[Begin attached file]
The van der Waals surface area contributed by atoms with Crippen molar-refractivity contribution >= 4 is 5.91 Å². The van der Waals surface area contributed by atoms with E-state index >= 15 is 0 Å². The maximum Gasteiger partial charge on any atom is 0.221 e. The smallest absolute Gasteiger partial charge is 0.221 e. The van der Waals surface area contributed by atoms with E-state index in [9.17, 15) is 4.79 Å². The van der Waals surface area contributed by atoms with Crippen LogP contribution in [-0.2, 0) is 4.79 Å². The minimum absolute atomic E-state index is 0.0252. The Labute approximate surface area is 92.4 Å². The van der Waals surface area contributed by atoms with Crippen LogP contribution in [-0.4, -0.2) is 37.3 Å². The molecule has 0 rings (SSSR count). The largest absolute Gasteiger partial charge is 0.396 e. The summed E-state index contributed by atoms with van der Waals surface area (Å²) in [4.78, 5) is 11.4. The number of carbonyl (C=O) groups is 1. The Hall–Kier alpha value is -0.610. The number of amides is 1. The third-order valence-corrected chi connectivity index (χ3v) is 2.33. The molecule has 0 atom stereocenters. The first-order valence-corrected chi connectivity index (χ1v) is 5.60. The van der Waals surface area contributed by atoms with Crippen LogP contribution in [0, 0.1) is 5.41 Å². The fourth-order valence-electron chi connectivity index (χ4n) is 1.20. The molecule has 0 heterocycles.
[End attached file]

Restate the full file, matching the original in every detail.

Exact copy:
The van der Waals surface area contributed by atoms with Crippen molar-refractivity contribution >= 4 is 5.91 Å². The van der Waals surface area contributed by atoms with E-state index >= 15 is 0 Å². The maximum Gasteiger partial charge on any atom is 0.221 e. The smallest absolute Gasteiger partial charge is 0.221 e. The van der Waals surface area contributed by atoms with E-state index in [9.17, 15) is 4.79 Å². The van der Waals surface area contributed by atoms with Crippen LogP contribution in [-0.2, 0) is 4.79 Å². The minimum absolute atomic E-state index is 0.0252. The Labute approximate surface area is 92.4 Å². The van der Waals surface area contributed by atoms with Crippen LogP contribution in [-0.4, -0.2) is 37.3 Å². The molecule has 0 rings (SSSR count). The largest absolute Gasteiger partial charge is 0.396 e. The summed E-state index contributed by atoms with van der Waals surface area (Å²) in [4.78, 5) is 11.4. The number of carbonyl (C=O) groups is 1. The Hall–Kier alpha value is -0.610. The number of amides is 1. The third-order valence-corrected chi connectivity index (χ3v) is 2.33. The molecule has 0 atom stereocenters. The first-order valence-corrected chi connectivity index (χ1v) is 5.60. The van der Waals surface area contributed by atoms with Crippen LogP contribution in [0, 0.1) is 5.41 Å². The fourth-order valence-electron chi connectivity index (χ4n) is 1.20. The molecule has 0 heterocycles.